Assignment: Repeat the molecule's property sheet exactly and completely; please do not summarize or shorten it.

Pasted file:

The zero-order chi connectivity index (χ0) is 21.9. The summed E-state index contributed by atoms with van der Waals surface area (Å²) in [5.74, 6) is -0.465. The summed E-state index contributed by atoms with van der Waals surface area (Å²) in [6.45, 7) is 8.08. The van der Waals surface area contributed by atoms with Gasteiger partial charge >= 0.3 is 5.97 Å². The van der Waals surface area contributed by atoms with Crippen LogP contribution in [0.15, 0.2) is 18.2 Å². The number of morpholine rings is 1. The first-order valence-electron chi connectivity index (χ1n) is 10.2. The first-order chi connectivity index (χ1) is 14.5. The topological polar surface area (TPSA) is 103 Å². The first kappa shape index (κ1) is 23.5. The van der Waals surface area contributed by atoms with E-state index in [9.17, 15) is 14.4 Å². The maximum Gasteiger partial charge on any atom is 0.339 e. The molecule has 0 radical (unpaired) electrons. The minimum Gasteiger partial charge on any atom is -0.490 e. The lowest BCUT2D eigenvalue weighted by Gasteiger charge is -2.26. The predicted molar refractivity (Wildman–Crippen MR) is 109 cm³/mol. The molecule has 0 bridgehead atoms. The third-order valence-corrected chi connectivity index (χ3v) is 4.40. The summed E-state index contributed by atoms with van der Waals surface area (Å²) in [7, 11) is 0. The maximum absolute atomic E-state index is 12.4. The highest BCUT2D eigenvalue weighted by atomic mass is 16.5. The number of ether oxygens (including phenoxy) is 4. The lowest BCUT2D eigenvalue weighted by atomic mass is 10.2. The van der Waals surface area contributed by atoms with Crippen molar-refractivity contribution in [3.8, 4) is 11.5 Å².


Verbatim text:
The zero-order chi connectivity index (χ0) is 21.9. The summed E-state index contributed by atoms with van der Waals surface area (Å²) in [5.74, 6) is -0.465. The summed E-state index contributed by atoms with van der Waals surface area (Å²) in [6.45, 7) is 8.08. The van der Waals surface area contributed by atoms with Gasteiger partial charge >= 0.3 is 5.97 Å². The van der Waals surface area contributed by atoms with Crippen LogP contribution in [0.15, 0.2) is 18.2 Å². The number of morpholine rings is 1. The first-order valence-electron chi connectivity index (χ1n) is 10.2. The first-order chi connectivity index (χ1) is 14.5. The topological polar surface area (TPSA) is 103 Å². The first kappa shape index (κ1) is 23.5. The van der Waals surface area contributed by atoms with E-state index in [9.17, 15) is 14.4 Å². The maximum Gasteiger partial charge on any atom is 0.339 e. The molecule has 0 radical (unpaired) electrons. The minimum Gasteiger partial charge on any atom is -0.490 e. The lowest BCUT2D eigenvalue weighted by Gasteiger charge is -2.26. The predicted molar refractivity (Wildman–Crippen MR) is 109 cm³/mol. The molecule has 0 bridgehead atoms. The third-order valence-corrected chi connectivity index (χ3v) is 4.40. The summed E-state index contributed by atoms with van der Waals surface area (Å²) in [7, 11) is 0. The maximum absolute atomic E-state index is 12.4. The highest BCUT2D eigenvalue weighted by atomic mass is 16.5. The number of ether oxygens (including phenoxy) is 4. The lowest BCUT2D eigenvalue weighted by atomic mass is 10.2. The van der Waals surface area contributed by atoms with Crippen molar-refractivity contribution in [3.8, 4) is 11.5 Å².